– Je ne suis pas beaucoup sorti de chez moi, confessa Harry.
“Prefect? What is that?” asked Harry.
“It’s a student charged with maintaining discipline,” Ron responded. “A pawn of sorts… You haven’t heard of it?”
“I don’t get out much,” Harry confessed.Harry Potter à l’école des sorciers (Jean-François Ménard)
That exchange, explaining what a prefect is at the same time Harry’s learning all the other new wizarding world concepts, is entirely absent from the English edition, where a prefect is a typical part of the British schooling system. Instead, you’re left with the impression that prefecture is a feature unique to wizarding schools.
Overall, Ménard had quite a bit of fun wherever he could. This might even be the only translation where Hogwarts, Hogwarts, Hoggy Warty Hogwarts reads just as fun: Poudlard, Poudlard, Pou du Lard du Poudlard. His ability to maneuver as he wanted was key to making one of the best translations of the Harry Potter franchise.
4. Dutch: Harry Potter en de Steen der Wijzen (and Frisian: Harry Potter en de Stien fan ‘e Wizen)
The Harry Potter series was brought into Dutch by the same translator who did A Clockwork Orange… and you can tell! The Anthony Burgess novel is notorious for its frequent interspersion of Russian and Russian-derived words, whose meanings the reader must infer using context. That requires a skilled translator: the translator must construct an inferable context in the target language, or the reader will be lost.
With such attention paid to individual words and phrases, it’s no wonder that Wiebe Buddingh’ opted to translate nearly every proper noun into a Dutch context. The first thing he considers when translating, according to this interview, are the names and puns. Hogwarts becomes Zweinsteins, Neville Longbottom becomes Marcel Lubbermans, and even Ron Weasley becomes Ron Wemel. Diagon Alley (a pun on “diagonally”) becomes Wegisweg (which can be interpreted as something like “Off to the Wayside”), a nice pun in Dutch playing off Weg (“Road,” used in street names) and tightened by alliteration. In the broader consideration of Harry Potter translations, the fact that Buddingh’ did not translate Newt Scamander might indicate the strong resolve of the Warner Bros. to market the Fantastic Beasts brand internationally, even before the film series was conceived. (Can anybody with a pre-2000 edition check for us whether the name was translated in early editions? EDIT: According to Harrison, the pre-2000 Dutch editions had Spiritus Salmander rather than Newt Scamander.)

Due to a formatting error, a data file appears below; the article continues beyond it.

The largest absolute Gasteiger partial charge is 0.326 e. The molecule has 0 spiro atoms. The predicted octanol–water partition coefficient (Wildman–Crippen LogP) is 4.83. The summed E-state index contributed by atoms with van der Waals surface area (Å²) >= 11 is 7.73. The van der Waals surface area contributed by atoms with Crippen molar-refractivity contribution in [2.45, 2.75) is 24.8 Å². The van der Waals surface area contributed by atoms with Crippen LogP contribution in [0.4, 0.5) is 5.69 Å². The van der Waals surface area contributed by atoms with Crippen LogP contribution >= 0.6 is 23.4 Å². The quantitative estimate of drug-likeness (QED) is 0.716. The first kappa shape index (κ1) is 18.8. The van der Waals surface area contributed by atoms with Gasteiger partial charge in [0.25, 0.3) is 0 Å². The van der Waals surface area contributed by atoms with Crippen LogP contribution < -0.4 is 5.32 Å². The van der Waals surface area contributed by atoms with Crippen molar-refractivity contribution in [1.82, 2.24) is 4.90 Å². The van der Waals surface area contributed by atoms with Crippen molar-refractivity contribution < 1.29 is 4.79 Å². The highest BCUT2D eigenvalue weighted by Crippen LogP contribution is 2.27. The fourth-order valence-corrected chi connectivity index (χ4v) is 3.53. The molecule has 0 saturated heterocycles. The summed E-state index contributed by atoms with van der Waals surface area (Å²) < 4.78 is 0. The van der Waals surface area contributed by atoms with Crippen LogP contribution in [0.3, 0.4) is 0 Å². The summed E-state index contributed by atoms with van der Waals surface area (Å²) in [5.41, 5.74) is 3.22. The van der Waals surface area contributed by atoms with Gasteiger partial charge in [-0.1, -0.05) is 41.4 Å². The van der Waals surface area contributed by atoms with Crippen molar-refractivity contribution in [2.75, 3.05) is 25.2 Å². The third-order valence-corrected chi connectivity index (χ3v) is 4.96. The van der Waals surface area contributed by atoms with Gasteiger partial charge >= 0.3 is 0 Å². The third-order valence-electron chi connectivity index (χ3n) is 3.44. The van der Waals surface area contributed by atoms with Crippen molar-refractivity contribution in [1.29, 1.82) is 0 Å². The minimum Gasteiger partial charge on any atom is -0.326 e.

An interesting cultural phenomenon is found in the names Albus Perkamentus and Draco Malfidus. Perkamentus is Latinized Dutch (from Dutch perkament, “parchment”) and Malfidus is just plain Latin (“Bad Faith”). Centuries ago, many elite families in Europe took on Latinized surnames and the presence of those Latinized surnames remains particularly pronounced among the Dutch today. This lends a sort of aristocratic feel to Albus Perkamentus and Draco Malfidus, which, frankly, is quite fitting for those characters and their families.
You probably noticed in the headline that I included the Frisian translation by Jetske Bilker. It scores nearly as high on the Spellman Spectrum as the the Dutch translation. But I chose not to treat it separately because it seems to have been translated into Frisian directly from Dutch (although it clearly consulted the English original as well). Thus the Frisian score is artificially high because it relies on many of the structural components that gave Dutch such a high score. Still, Bilker took a poetic approach of her own and does deserve credit for some of the score.
5. Luxembourgish: Den Harry Potter an den Alchimistesteen
This book received a surprisingly high score on the Spellman Spectrum for a translation I would consider more source-oriented and relatively literal. For those collectors who prefer translations that are unique but keep the original names, this might be the high-scoring book for you! It’s easy to see why it scored so high, though, especially considering how one-of-a-kind written Luxembourgish can be.
The translator, Florence Berg, made some very clever interpretations. We see that immediately in the title of both the first book (Alchimistesteen, “Alchemist’s Stone,” referring directly to Nicolas Flamel) as well as the second (Salazar säi Sall, “Salazar’s Hall,” referring to the Chamber of Secrets). Another fun title is that of the Beginner’s Guide to Transfiguration, which becomes the Abécédaire fir Verwandlung (“The ABC’s of Transfiguration”).
There you have it, the top 5 (or 6?) translations of the first 30-some editions rated on the Spellman Spectrum: Norwegian, Maori, French, Dutch (and Frisian), and Luxembourgish!
Have you had the chance to read any of these? If so, leave a comment with your thoughts about the translation and what aspect you enjoyed the most!